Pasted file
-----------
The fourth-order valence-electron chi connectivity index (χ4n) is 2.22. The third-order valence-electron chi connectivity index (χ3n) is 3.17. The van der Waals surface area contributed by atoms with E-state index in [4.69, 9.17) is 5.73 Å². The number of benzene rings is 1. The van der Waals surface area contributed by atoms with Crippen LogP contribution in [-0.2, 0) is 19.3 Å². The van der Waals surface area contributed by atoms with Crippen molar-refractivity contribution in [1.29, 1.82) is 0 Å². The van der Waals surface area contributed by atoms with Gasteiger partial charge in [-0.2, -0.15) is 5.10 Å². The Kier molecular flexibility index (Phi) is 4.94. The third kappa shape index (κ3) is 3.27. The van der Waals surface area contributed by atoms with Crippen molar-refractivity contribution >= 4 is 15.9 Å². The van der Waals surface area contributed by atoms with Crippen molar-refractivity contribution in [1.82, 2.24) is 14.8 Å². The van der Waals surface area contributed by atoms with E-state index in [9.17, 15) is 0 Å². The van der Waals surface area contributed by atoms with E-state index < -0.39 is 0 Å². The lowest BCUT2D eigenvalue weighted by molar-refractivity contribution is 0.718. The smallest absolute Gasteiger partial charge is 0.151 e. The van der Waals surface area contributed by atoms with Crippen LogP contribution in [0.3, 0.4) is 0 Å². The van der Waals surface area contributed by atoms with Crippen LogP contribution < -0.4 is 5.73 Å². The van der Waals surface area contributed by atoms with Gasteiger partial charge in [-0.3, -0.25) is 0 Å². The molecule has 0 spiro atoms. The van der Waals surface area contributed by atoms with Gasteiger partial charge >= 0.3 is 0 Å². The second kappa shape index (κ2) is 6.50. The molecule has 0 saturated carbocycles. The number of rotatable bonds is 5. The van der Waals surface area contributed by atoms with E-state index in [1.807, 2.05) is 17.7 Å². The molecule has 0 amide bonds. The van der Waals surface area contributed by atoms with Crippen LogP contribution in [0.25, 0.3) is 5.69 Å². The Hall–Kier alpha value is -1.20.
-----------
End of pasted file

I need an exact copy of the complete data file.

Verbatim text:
The fourth-order valence-electron chi connectivity index (χ4n) is 2.22. The third-order valence-electron chi connectivity index (χ3n) is 3.17. The van der Waals surface area contributed by atoms with E-state index in [4.69, 9.17) is 5.73 Å². The number of benzene rings is 1. The van der Waals surface area contributed by atoms with Crippen LogP contribution in [-0.2, 0) is 19.3 Å². The van der Waals surface area contributed by atoms with Crippen molar-refractivity contribution in [1.29, 1.82) is 0 Å². The van der Waals surface area contributed by atoms with Gasteiger partial charge in [-0.2, -0.15) is 5.10 Å². The Kier molecular flexibility index (Phi) is 4.94. The third kappa shape index (κ3) is 3.27. The van der Waals surface area contributed by atoms with Crippen molar-refractivity contribution >= 4 is 15.9 Å². The van der Waals surface area contributed by atoms with Crippen molar-refractivity contribution in [1.82, 2.24) is 14.8 Å². The van der Waals surface area contributed by atoms with E-state index in [9.17, 15) is 0 Å². The van der Waals surface area contributed by atoms with E-state index < -0.39 is 0 Å². The lowest BCUT2D eigenvalue weighted by molar-refractivity contribution is 0.718. The smallest absolute Gasteiger partial charge is 0.151 e. The van der Waals surface area contributed by atoms with Crippen LogP contribution in [0.3, 0.4) is 0 Å². The van der Waals surface area contributed by atoms with Crippen LogP contribution < -0.4 is 5.73 Å². The van der Waals surface area contributed by atoms with Gasteiger partial charge in [-0.3, -0.25) is 0 Å². The molecule has 0 spiro atoms. The van der Waals surface area contributed by atoms with Gasteiger partial charge >= 0.3 is 0 Å². The second kappa shape index (κ2) is 6.50. The molecule has 0 saturated carbocycles. The number of rotatable bonds is 5. The van der Waals surface area contributed by atoms with E-state index in [1.807, 2.05) is 17.7 Å². The molecule has 0 amide bonds. The van der Waals surface area contributed by atoms with Crippen LogP contribution in [0.25, 0.3) is 5.69 Å². The Hall–Kier alpha value is -1.20.